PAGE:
It IS the Economy, Stupid!

That epithet became famous when it was pinned to the wall in Bill Clinton’s 1992 election campaign office. He won.
In the micro-economy of the media the biggest single factor – as it is with any other sector – is the macro economy. How easily and how often do we forget this? We stress about content strategies, targeted advertising, discovery, personalisation, cord shaving, cord cutting….all important for sure, but all barely count compared to the economic well-being – or otherwise – of your target market (audience).
Entertainment, and TV in particular, used to be seen as counter-cyclical. Consumers who couldn’t afford to go out, go on expensive holidays etc, would watch more TV and be prepared to pay for better television – when you’re watching a lot, a pay-TV sub seems like good value. The fact most sectors of the digital media have sailed on pretty well in the teeth of the 2008 crises and its continuing ripples of austerity proves the point.
But the warning signs are there. No pay-TV consumer now lacks choice. If you don’t want, or can’t afford, a premium pay-TV subscription you have options, and a lot of them. Even more important, traditional pay-TV subs are related to households. If there aren’t as many households, if the population of new and replacement households is falling, then so is the market for pay-TV.
The reason that population is falling is that the following generations that would normally form it are unable to do so. For the first time in living memory, these follow on generations of potential pay-TV subs are worse off than their parents. Often a lot worse off. They have a long list of needs and wants before they peruse the pay-TV market, and that’s before we talk about the amount of alternative, lower cost, more flexible, alternatives they have.
As Larry Gerbrandt astutely points out in a detailed analysis in the upcoming Euromedia, US student debt is now $1.3 trillion – over $30,000 per student average, and more than all credit card debt in the country. This means they are not buying houses or having children as soon as previous generations. Forget the other, marginal, factors; pay-TV subs are falling mainly because the market for them is declining – stuck at home Millennials watch the same parent’s pay-TV they always have. And if they have managed to move out, they can’t afford the luxury of linear pay-TV.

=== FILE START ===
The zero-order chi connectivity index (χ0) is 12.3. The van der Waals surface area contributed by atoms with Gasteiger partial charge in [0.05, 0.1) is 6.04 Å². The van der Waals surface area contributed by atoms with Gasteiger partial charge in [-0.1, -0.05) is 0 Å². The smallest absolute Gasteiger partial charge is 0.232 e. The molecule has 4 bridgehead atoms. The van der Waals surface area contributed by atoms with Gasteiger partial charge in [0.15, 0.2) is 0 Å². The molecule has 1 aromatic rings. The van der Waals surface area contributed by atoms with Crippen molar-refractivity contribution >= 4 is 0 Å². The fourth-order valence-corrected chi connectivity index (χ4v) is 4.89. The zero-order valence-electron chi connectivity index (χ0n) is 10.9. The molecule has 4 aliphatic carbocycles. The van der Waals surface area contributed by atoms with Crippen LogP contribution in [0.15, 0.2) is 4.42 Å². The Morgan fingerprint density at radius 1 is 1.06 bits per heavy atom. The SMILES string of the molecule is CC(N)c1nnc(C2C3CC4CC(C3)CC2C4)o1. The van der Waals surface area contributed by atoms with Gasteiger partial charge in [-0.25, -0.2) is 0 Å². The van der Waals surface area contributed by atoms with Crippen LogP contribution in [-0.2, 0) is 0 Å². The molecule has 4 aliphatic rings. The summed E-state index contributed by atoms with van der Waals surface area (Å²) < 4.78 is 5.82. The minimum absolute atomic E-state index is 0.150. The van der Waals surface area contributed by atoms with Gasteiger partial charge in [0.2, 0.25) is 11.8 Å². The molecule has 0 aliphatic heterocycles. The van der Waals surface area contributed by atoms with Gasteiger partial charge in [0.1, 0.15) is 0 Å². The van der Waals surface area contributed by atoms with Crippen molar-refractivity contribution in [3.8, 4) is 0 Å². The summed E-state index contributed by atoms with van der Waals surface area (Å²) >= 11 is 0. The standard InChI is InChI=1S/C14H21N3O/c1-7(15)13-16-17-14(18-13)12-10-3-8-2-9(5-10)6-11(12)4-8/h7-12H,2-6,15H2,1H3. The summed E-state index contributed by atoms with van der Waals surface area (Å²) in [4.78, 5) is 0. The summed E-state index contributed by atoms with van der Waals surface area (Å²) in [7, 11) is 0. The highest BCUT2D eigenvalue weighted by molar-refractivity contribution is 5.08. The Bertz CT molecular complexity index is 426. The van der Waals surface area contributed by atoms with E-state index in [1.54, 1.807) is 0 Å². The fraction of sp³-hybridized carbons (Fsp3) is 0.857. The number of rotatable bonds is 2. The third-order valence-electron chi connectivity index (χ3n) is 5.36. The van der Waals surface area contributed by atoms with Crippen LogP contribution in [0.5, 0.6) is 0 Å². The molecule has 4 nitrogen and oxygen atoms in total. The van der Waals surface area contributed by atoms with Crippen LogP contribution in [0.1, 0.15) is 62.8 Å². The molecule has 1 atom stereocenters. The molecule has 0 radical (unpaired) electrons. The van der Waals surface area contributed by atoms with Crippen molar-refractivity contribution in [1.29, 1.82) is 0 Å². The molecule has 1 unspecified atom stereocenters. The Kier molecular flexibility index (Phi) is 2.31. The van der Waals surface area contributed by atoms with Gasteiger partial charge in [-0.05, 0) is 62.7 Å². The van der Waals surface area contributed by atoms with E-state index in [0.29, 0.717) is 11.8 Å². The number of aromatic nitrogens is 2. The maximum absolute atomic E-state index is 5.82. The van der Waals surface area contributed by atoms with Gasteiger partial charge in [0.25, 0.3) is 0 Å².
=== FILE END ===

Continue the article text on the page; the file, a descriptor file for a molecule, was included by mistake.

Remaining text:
And it isn’t just an American problem, or just a pay-TV problem. Millennials are the key audience for most advertisers. Investment bank Exane/BNP-Paribas says US trends will come to Europe. “Time Warner’s ad revenues were already down 6 percent in Q2 due to tough comps and poorer delivery at domestic entertainment networks. In terms of guidance for Q3, T-W expects ad revenues to decline low single digit in Q3 primarily due to these lower audience delivery trends……

For us, this echoes the European TV Q2 reports where we saw Atresmedia and ProSieben talk down expectations for the FY. They do not see these trends as structural and still expect a rebound in H2 but the read-across from US leads us to believe that it’s tough to remain bullish.”

The bank “turned negative over the European broadcasters as we are increasingly worried about overly high expectations for medium-term TV ad growth in Europe as online platforms continue to gain ad and audience shares. We are sellers of Spanish and Italian TVs, Neutral on Germans, M6 and ITV, while TF1 is our only Buy among European broadcasters.”
And there is no quick fix. Youth unemployment, low wages, high rents and property prices and student debt are all beyond the media’s control. They can’t change the future but had better plan for how it is going to be, not how they’d like it to be.

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